OK, after seeing a couple of fireworks ads the other day, several of us got talking about what you could do to put on a really big fireworks display. Things got pretty silly pretty quickly, but the question that came up was, when the Andromeda galaxy celebrates its independence day in the year 201,776, what might they use? Or, to turn it into a General Question, “What is the biggest explosion someone could reasonably expect to see?”
Here’s a list I came up with. (Bear in mind that I only had enough physics to get through Engineering back in my college days and am at best an armchair astronomer, so I’m probably wrong somewhere on this list.)
Conventional Explosives - Just standard fireworks scaled up a few orders of magnitude. I know the military has some really big bombs but I’m not quite sure how far they go. I suspect there is a practical upper limit on how big a conventional explosive can be because (I suspect) past a certain point the part of the explosive that has already gone off blows the rest of it apart before it can react.
Nuclear Explosives - Most people’s idea of a really big explosion. (The conversation that inspired this post got stared when someone wondered if you could produce a country-wide “fireworks display” by setting off nuclear devices in orbit). I suspect the upper limit here would be that, past a certain point, only so much of the fissionable/fusionable material could react before the force of the explosion blew it apart. (And, yes, I know that a star can be thought of as a fusion reaction that keeps exploding, but it doesn’t exactly match most people’s idea of an “explosion”.)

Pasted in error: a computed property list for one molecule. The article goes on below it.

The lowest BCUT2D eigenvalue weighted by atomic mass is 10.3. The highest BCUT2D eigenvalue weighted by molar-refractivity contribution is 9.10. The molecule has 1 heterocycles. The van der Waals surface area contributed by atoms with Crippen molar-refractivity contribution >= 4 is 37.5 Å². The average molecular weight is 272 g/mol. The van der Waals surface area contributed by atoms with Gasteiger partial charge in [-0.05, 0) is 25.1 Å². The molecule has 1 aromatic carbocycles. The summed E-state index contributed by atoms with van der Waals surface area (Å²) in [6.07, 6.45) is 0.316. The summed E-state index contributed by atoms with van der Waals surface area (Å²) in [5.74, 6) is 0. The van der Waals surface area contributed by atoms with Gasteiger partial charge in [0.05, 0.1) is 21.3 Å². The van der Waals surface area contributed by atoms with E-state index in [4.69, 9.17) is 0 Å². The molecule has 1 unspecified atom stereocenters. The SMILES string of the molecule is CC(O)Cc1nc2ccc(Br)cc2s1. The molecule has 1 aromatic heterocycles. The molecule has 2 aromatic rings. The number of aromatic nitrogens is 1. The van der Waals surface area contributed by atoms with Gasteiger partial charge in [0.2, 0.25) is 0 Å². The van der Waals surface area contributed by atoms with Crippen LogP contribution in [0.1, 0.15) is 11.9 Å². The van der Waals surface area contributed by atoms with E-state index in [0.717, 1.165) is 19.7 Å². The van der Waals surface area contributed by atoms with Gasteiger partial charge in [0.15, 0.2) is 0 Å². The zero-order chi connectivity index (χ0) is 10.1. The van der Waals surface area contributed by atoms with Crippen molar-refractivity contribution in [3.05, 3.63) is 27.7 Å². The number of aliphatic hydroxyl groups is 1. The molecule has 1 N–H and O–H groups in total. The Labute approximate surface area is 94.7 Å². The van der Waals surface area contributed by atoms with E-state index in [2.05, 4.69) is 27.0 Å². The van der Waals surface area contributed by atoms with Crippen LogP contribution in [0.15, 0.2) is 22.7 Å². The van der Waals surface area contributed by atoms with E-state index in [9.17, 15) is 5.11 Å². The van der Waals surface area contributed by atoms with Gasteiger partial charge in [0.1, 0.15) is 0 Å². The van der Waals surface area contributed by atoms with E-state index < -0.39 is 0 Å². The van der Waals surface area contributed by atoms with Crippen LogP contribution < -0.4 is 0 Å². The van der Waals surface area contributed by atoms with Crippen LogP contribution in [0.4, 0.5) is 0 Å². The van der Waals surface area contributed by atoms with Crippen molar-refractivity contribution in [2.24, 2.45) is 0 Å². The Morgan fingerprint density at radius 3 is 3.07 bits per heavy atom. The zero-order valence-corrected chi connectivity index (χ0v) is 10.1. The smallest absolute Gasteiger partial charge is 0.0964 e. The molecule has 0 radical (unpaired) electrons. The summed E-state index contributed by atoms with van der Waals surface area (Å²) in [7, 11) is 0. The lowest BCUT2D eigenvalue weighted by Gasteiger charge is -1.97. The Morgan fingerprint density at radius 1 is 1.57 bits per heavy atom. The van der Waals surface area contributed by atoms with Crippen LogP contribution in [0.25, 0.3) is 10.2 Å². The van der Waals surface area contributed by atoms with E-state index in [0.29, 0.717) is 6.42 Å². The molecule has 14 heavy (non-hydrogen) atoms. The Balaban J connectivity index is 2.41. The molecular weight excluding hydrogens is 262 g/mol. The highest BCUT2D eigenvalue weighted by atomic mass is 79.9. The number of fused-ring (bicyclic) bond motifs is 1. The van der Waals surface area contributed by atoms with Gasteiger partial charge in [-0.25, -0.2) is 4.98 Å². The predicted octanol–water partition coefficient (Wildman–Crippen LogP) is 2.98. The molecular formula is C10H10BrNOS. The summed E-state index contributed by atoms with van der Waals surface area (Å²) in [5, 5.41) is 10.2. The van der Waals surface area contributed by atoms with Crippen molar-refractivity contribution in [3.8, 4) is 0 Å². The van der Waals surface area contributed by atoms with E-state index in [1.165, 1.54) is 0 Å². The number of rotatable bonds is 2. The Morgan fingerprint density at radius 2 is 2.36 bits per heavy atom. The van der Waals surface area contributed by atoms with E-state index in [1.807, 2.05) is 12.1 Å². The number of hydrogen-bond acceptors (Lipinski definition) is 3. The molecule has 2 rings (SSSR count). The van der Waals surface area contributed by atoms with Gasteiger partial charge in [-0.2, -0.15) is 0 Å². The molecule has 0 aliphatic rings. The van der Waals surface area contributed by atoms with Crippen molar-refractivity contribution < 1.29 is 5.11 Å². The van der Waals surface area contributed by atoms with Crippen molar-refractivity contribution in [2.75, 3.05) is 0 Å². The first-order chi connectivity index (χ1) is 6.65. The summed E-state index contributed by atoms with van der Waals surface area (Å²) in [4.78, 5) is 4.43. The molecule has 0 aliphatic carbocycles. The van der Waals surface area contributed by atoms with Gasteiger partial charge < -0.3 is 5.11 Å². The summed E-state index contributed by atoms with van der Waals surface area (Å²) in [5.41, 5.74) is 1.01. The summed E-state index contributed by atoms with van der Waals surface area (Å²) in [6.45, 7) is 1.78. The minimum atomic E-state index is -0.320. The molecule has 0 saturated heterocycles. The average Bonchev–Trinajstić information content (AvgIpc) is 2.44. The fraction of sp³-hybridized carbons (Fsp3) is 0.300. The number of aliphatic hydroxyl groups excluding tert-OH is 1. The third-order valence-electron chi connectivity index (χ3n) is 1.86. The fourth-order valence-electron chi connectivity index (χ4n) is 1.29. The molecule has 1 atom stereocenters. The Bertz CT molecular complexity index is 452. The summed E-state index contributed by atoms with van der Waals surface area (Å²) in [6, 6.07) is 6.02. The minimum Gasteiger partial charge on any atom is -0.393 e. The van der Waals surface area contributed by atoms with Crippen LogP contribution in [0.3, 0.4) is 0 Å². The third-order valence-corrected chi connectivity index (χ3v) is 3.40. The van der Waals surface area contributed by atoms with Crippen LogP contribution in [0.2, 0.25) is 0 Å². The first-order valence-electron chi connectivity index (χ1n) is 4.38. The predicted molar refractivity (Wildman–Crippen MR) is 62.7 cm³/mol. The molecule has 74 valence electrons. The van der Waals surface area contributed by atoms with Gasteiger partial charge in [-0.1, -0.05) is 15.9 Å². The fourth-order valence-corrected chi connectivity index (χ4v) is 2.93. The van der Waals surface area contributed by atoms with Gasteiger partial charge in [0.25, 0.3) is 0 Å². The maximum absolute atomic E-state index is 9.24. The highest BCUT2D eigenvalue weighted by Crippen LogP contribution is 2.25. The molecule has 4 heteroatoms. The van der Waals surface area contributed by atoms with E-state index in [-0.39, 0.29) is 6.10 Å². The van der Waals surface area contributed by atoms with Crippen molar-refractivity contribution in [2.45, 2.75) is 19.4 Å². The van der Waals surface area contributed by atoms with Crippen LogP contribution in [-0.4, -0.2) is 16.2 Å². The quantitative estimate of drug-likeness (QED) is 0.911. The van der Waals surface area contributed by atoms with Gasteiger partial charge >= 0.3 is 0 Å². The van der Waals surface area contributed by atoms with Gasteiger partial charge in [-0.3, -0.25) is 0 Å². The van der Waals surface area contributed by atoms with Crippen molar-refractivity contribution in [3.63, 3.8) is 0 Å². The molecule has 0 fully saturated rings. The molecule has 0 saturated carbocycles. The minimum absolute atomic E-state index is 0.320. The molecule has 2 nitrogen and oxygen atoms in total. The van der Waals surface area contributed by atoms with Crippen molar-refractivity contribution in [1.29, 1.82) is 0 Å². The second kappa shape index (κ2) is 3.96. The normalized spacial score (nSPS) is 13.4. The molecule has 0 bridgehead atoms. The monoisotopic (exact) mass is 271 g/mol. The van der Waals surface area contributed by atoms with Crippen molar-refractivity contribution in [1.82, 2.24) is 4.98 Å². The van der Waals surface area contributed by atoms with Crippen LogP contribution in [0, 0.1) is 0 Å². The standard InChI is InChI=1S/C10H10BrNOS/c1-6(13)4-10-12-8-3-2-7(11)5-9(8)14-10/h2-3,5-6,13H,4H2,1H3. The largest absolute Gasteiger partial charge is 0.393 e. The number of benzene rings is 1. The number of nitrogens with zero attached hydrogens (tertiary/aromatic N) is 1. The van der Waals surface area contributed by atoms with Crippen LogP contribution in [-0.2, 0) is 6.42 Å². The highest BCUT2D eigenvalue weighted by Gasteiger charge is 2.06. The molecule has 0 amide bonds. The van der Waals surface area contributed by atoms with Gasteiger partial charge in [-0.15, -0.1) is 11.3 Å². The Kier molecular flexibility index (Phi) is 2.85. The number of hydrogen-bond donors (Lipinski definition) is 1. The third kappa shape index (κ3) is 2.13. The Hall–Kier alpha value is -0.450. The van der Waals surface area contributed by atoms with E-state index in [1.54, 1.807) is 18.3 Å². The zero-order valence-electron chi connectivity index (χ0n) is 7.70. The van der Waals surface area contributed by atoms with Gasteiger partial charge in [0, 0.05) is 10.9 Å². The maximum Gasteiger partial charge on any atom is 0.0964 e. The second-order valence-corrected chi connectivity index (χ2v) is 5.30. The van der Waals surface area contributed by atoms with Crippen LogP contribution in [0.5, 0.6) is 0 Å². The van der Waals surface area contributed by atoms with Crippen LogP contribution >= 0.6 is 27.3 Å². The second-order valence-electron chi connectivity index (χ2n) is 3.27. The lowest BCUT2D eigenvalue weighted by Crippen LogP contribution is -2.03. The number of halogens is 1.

Supernova - Now these are big. I assume that the bigger the star, the bigger the resulting supernova. But, past a certain mass you don’t have a star anymore; you have a neutron star/black hole. So that marks the upper limit there.
Collapsing Black Holes (?) - Here is where we are getting beyond my knowledge level. If I remember correctly, Black Holes can somehow slowly lose mass. When its mass drops below a certain level, it ceases to be a Black Hole and suddenly all the matter and energy within it are released at once. I would guess this is bigger than a Supernova but I don’t know if this is even a valid theory anymore.
The Big Bang - Well, there was only one of these and I doubt anyone was around to see it, so it doesn’t count.
And, some things I didn’t know where to put them.
A) Matter/Antimatter Collison - I know this releases a lot of energy, but I don’t know how big it could get. If, for example, a matter planet and an antimatter planet were to collide, they would start reacting when they first touched. At some point, the energy release would push them apart again. (Or, for that matter, gravity may tear them apart before they hit, which gives us a bunch of small explosions instead of one big one.) I would guess this would fall somewhere between 2 and 3 above.
B) Neutron Stars - Do these do anything? I know there is an energy release as matter falls into them but beyond that I really don’t know. (That’s what a Pulsar is, isn’t it? Not sure if that would count for our explosion definition or not.)
So, anyone have any ideas or input? I’ve only got a few days until the 4th, so I need to start working on my plans…